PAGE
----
Allowances under the European Emissions Trading System are trading at less than €8 per tonne of carbon dioxide. This is far too low to stimulate increased investment in energy efficiency or low carbon energy. The system must be overhauled so that it provides higher prices and greater stability.
As a first step, the cap on the volume of emissions should be lowered, to reflect the fact that the economic recession has led to lower emission levels than expected when the cap was set. A lower cap should be combined with a price floor and a price ceiling.
Without safeguards, an effective emissions trading system would lead to more manufacturing in countries with cheap energy and no carbon price. Therefore, the EU should introduce border tax adjustments, with revenue returned to the country of origin for spending on energy efficiency and low carbon energy.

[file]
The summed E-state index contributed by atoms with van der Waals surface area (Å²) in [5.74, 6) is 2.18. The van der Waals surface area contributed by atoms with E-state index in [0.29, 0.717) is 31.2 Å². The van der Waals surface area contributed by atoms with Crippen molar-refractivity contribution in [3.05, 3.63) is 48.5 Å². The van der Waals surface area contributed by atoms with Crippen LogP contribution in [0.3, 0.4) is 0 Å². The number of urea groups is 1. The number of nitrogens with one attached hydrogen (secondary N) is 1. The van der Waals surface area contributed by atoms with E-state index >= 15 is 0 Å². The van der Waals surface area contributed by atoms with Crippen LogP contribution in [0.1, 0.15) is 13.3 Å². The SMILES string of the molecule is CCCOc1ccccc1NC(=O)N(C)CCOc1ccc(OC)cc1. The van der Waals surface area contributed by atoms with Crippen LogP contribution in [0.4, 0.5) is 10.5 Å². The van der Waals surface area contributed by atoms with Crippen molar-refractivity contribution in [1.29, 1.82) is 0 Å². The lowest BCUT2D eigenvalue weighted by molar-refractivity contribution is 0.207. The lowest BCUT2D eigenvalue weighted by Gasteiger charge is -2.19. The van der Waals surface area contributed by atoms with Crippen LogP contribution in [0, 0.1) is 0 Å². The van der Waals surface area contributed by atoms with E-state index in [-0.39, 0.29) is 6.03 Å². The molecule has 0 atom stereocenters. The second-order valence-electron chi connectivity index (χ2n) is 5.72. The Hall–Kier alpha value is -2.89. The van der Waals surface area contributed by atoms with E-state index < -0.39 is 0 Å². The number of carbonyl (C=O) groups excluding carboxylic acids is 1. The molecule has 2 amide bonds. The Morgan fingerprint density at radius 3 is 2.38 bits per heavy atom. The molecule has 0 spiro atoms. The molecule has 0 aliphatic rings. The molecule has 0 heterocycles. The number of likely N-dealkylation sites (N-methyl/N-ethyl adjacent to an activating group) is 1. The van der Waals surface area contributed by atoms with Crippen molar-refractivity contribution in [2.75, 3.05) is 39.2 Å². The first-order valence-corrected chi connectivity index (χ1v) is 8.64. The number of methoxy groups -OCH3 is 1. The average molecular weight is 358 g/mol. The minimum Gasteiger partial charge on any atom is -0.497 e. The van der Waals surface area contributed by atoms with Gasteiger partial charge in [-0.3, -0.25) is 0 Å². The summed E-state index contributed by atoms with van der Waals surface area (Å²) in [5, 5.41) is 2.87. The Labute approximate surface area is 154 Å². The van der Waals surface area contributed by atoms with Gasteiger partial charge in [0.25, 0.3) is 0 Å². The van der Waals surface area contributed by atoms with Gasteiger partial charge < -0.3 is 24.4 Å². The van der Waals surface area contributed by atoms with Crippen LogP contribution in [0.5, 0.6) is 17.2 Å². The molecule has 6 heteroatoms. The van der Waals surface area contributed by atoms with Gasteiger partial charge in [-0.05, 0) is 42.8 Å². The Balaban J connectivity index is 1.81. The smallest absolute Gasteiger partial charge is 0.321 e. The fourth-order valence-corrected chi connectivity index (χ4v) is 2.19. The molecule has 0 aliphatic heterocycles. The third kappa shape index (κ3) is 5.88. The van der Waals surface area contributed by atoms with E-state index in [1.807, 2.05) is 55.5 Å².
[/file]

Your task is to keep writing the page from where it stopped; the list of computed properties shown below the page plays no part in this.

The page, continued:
The Centre for European Reform has now published my paper on this. (see Centre For European Reform: Saving emissions trading from irrelevance).